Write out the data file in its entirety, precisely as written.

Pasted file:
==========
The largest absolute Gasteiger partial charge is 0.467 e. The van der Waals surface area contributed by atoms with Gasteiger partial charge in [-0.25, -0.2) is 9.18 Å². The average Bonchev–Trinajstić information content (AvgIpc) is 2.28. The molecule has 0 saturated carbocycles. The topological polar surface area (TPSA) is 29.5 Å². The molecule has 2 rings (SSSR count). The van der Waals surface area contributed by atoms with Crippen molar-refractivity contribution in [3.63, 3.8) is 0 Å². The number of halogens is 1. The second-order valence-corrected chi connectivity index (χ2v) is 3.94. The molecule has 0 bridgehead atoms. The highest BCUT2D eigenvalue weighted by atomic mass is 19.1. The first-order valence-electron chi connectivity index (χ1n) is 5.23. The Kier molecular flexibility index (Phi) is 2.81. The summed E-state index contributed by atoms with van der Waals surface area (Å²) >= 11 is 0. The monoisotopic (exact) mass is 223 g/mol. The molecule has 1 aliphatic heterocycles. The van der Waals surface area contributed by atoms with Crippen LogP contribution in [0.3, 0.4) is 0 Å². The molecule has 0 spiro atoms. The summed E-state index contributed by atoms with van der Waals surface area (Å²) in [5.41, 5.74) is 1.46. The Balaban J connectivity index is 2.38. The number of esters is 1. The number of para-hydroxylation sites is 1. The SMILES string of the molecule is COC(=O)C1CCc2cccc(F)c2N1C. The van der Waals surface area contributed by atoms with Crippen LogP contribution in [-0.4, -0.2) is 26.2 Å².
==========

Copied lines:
The largest absolute Gasteiger partial charge is 0.467 e. The van der Waals surface area contributed by atoms with Gasteiger partial charge in [-0.25, -0.2) is 9.18 Å². The average Bonchev–Trinajstić information content (AvgIpc) is 2.28. The molecule has 0 saturated carbocycles. The topological polar surface area (TPSA) is 29.5 Å². The molecule has 2 rings (SSSR count). The van der Waals surface area contributed by atoms with Crippen molar-refractivity contribution in [3.63, 3.8) is 0 Å². The number of halogens is 1. The second-order valence-corrected chi connectivity index (χ2v) is 3.94. The molecule has 0 bridgehead atoms. The highest BCUT2D eigenvalue weighted by atomic mass is 19.1. The first-order valence-electron chi connectivity index (χ1n) is 5.23. The Kier molecular flexibility index (Phi) is 2.81. The summed E-state index contributed by atoms with van der Waals surface area (Å²) >= 11 is 0. The monoisotopic (exact) mass is 223 g/mol. The molecule has 1 aliphatic heterocycles. The van der Waals surface area contributed by atoms with Crippen LogP contribution in [0.3, 0.4) is 0 Å². The molecule has 0 spiro atoms. The summed E-state index contributed by atoms with van der Waals surface area (Å²) in [5.41, 5.74) is 1.46. The Balaban J connectivity index is 2.38. The number of esters is 1. The number of para-hydroxylation sites is 1. The SMILES string of the molecule is COC(=O)C1CCc2cccc(F)c2N1C. The van der Waals surface area contributed by atoms with Crippen LogP contribution in [-0.4, -0.2) is 26.2 Å².